The 80’s also revolutionized the music industry with the introduction of MTV. Now mind-alteration was made flashy not only audibly, but visibly. The invention of the music video marked a shift from radio-oriented music to television oriented. Now bands had to make themselves sound good, and be visually appealing. And if booze has taught me anything, it’s that liquor makes people look hotter. As soon as MTV entered the equation, the links between sexuality, music, and drugs were reinforced even stronger than before. Think of the cliche, “Sex, Drugs, and Rock n’ Roll.” That has practically become a holy trinity unto itself.

Anyway, rockstars were glamorized as drug abusing, hedonistic dillweeds. Metalheads in particular got flack for the liquor thing. And considering my current condition, I guess the stereotype is one that we earned.

And before you get bitchy with me for the offensive and judgemental picture above, just know that it came from the official website of Nuclear Blast, AKA The world`s biggest independent Heavy Metal label.

Part IV: The 90’s Were All That
First of all, I’m impressed that I could remember how Roman numerals work. I’m proud of myself. Second, I was but a mere child in the 90’s, and as such I knew more about cartoons than about the dark underbelly of America’s crusade against substance abuse. Thankfully, shows like Beavis And Butthead bridge the gap, so I will share with you my very limited knowledge. Beavis And Butthead was MTV for the new decade, as the channel had broadened it’s horizons from music videos 24/7 to general entertainment aimed at teens and young adults. The titular characters were not explicitly portrayed as stoners, but come on. You don’t get that dumb without smoking something. In fact, one of the earliest episodes showed the duo taking turns sniffing paint thinner, and the resulting chaos included painting Mr. Anderson’s house with Metal logos, stealing a lawnmower, and some other third thing. Beavis and Butthead were caricatures of negative stereotypes of Metalheads. And yet, even the “negative” assumptions were pretty damn awesome.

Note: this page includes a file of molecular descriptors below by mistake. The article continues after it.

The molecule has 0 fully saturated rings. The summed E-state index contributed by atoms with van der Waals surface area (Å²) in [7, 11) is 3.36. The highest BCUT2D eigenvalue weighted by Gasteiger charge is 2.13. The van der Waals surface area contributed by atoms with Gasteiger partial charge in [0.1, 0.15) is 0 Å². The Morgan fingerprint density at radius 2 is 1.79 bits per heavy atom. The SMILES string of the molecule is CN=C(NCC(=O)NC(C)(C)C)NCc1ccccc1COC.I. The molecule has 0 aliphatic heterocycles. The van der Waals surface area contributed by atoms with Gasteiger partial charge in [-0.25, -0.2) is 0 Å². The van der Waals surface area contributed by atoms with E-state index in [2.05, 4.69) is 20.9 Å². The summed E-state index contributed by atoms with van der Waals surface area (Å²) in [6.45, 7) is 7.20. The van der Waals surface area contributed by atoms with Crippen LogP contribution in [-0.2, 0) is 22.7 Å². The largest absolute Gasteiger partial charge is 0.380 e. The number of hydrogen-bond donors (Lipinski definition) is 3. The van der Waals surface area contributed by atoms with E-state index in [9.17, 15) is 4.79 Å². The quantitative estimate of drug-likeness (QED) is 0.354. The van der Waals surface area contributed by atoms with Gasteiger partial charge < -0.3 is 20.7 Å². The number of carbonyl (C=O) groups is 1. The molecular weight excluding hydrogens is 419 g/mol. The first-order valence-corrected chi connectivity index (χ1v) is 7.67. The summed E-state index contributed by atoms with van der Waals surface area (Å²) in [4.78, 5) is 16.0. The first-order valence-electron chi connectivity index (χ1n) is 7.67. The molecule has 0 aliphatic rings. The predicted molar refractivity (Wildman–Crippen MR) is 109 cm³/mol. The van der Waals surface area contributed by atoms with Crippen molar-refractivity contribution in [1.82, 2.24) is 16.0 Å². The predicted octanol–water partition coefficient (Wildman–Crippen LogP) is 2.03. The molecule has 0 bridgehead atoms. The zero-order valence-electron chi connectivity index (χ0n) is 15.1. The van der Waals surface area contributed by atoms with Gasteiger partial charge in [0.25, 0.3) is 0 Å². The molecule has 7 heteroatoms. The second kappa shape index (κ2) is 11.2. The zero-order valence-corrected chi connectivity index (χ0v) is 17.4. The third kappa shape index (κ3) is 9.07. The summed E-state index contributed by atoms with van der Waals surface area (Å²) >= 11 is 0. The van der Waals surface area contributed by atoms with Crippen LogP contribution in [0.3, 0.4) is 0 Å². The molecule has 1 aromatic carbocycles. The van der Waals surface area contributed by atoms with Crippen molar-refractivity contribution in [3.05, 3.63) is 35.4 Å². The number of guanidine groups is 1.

The feature film, Beavis And Butthead Do America, made drugs seem even cooler with the infamous Peyote scene, during which Beavis hallucinates animations of Rob Zombie’s psychedelic illustrations.

Let’s face it, no still image can do that scene justice. Here’s a link to the video clip.
Honorable Mention: Straight Edge
Well, this whole post has been about the shameless glorification of drugs, but there’s another side to the story. Just like there is an obsessive idolization of that lifestyle, there is also an obsessive repulsion to it. Wierdly enough, both attitudes seem to have their most devout followers in fans of extreme music. Straight Edge owes it’s existence to the hardcore Punks of the 80’s. If that decade was the hangover of the 70’s, then the Straight Edge Punks were the recovered alcoholics who immediately enlisted themselves in AA after the first pang of a headache. The term “Straight Edge” was first coined by the band Minor Threat, but the idea of a sober Rock n’ Roll lifestyle is far older than that. 70’s Rock icon Ted Nugent, for instance, is one crazy bastard, but he never even tried a little alcohol. Some bands who were infamous for their alcoholism regained a following as they swore off the drug forever. Alice Cooper, for instance, gained massive support when the media discovered he was in treatment for his alcohol abuse.

In this day and age, we have heavy-as-hell bands who advocate a smoke-free scene, such as Impurity Of Mriya. The rising popularity of Christian Metal (and Punk) has also contributed to the lifestyle of awesome music without the mood-modifying chemicals. The Eden Betrayal is a freaking amazing band, and they don’t even have to be stoned to hit the stage. More power to them.

 

Part V: Epilogue

Damn it, I have to throw up now.